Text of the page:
Dr. Nick Owens is recruiting multiple positions laboratory and computational positions on a Wellcome Career development award to study the sequence code underlying regulatory regions in glucose regulation disorders.
We are investigating how gene regulatory defects in pancreas development and function lead to rare and common conditions including neonatal diabetes, hyperinsulinism, and type 2 diabetes. Successful applicants will join an interdisciplinary team using cutting-edge genomics approaches, data science and artificial intelligence to understand how regulatory regions control gene expression. We are investigating how sequence changes to non-protein-coding regulatory regions of the genome impact binding of transcription factors. We are using the novel technology of single-molecule footprinting with Oxford Nanopore Technologies to understand how multiple transcription factors bind in combination in differentiated cells and fetal and adult pancreatic tissue. We are combining this with data science using Bayesian models and deep learning to gain insights into how regulatory sequence changes impact function.
We are recruiting multiple positions through a separate campaign to the one above, please apply through the following adverts:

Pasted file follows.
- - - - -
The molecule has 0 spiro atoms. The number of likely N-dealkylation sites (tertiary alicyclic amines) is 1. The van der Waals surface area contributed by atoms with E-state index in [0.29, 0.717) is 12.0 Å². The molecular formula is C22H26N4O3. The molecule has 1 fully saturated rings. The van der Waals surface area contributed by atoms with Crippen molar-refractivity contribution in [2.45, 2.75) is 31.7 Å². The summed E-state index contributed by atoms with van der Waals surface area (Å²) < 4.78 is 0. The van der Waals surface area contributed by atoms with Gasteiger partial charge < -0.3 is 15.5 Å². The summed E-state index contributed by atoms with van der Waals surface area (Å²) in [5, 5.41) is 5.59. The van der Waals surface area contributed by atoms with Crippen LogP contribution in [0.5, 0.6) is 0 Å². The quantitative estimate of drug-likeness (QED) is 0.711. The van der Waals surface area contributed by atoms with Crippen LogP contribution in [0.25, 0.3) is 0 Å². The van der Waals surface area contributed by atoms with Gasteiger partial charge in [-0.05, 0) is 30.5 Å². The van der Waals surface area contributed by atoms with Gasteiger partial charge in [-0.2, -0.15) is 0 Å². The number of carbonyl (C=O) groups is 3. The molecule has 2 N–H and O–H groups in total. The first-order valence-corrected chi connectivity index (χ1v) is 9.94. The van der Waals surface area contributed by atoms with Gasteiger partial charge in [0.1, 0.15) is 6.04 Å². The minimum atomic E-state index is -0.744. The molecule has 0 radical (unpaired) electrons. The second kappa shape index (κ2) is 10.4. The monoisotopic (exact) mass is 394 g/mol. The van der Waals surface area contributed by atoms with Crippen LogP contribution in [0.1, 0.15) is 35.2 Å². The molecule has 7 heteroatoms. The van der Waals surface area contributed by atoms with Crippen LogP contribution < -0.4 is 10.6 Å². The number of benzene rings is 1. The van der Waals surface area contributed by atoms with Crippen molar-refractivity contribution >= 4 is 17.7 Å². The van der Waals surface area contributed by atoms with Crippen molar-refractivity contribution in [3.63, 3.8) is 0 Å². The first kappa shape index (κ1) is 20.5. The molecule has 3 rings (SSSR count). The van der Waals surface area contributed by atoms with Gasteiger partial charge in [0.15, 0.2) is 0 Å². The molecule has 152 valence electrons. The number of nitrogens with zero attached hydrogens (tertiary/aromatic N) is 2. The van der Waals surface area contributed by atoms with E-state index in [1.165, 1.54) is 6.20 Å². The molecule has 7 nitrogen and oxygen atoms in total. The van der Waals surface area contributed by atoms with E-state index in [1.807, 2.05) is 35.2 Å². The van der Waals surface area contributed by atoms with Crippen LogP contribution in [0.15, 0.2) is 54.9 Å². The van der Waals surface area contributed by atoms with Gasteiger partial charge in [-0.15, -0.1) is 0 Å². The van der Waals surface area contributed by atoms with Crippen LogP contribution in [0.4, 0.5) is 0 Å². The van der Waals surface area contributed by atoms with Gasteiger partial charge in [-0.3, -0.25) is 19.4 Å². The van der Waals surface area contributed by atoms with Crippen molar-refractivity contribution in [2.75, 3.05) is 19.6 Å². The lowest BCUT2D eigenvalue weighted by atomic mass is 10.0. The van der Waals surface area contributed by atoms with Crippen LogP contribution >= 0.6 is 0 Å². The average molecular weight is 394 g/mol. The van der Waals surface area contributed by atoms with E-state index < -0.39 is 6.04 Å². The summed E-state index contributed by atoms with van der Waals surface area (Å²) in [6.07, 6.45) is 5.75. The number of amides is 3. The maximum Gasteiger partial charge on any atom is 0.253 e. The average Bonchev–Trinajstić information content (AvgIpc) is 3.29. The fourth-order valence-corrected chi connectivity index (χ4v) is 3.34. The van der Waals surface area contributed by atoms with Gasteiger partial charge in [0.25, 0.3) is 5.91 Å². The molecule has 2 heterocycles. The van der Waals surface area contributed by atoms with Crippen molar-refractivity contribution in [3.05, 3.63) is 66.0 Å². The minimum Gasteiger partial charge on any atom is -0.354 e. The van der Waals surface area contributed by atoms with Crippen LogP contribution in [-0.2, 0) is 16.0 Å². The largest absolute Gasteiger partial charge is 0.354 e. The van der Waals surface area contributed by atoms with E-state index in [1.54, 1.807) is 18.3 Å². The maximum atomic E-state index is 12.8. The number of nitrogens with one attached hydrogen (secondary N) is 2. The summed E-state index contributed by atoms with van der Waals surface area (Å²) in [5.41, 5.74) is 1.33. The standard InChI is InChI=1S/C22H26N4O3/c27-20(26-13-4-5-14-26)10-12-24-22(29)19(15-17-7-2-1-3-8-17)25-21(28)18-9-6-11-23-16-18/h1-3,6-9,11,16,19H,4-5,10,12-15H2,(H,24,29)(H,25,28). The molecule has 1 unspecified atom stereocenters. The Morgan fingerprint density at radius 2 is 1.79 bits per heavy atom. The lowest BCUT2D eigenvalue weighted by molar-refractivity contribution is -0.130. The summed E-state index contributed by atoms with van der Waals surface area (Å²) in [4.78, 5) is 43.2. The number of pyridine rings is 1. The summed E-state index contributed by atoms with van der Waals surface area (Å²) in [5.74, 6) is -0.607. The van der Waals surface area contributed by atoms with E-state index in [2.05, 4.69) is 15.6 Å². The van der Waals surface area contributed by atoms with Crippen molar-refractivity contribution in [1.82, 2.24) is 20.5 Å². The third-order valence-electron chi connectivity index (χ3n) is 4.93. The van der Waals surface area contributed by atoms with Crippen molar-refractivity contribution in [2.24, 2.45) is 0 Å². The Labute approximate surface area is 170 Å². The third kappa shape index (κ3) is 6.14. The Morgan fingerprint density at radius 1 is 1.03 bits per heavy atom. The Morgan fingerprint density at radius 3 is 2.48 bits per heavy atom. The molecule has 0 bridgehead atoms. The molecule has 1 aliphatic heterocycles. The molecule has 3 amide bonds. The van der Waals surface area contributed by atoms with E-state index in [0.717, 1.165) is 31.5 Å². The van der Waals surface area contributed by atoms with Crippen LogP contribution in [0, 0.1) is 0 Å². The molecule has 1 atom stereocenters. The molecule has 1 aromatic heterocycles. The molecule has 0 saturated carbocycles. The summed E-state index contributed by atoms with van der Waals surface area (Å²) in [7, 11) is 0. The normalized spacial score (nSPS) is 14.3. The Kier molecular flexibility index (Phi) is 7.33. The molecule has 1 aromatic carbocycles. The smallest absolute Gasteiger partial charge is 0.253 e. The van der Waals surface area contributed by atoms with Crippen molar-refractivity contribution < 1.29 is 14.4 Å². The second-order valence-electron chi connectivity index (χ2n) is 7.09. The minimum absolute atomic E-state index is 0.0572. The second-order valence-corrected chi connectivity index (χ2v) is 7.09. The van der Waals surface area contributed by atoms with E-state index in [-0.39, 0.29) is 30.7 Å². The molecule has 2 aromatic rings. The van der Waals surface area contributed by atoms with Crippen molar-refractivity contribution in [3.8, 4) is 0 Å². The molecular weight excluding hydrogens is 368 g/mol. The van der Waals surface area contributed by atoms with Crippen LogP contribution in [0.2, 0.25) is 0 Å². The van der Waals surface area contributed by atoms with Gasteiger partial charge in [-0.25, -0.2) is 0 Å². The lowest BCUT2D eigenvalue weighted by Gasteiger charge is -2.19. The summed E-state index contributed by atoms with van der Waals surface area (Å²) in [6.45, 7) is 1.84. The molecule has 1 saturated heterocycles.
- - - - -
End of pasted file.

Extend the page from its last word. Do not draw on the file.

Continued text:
Professor Mike Weedon is recruiting for a 2 or 3 year research fellow post funded from an MRC grant to use whole genome sequencing in >1 million people to identify non-coding elements associated with diabetes and related traits across ancestries.
Whole genome sequencing data on over a million individuals will be becoming available over the next year. We are looking for a research fellow with strong computational skills that can help us take advantage of this unprecedented amount of human genetic data. The successful applicant will use this data to make a major advance in our understanding of the non-protein coding variants that explain most of the genetic component of complex disease. We have had success in identifying non-coding regulatory mutations causing monogenic disease. This project will break new ground by using whole genome sequencing data from >1 million individuals, non-coding regulatory maps and new statistical and computational methodologies to identify rare non-coding variants and regions associated with type 2 diabetes and related traits. These will advance our understanding of the biology of Type 2 diabetes, allow us to uncover causal variants from GWAS loci, and provide insights into the regulatory elements important in the development and maintenance of beta-cells. Through analysis of patients with monogenic diabetes patients the successful applicant will help improve diagnosis and treatment of patients.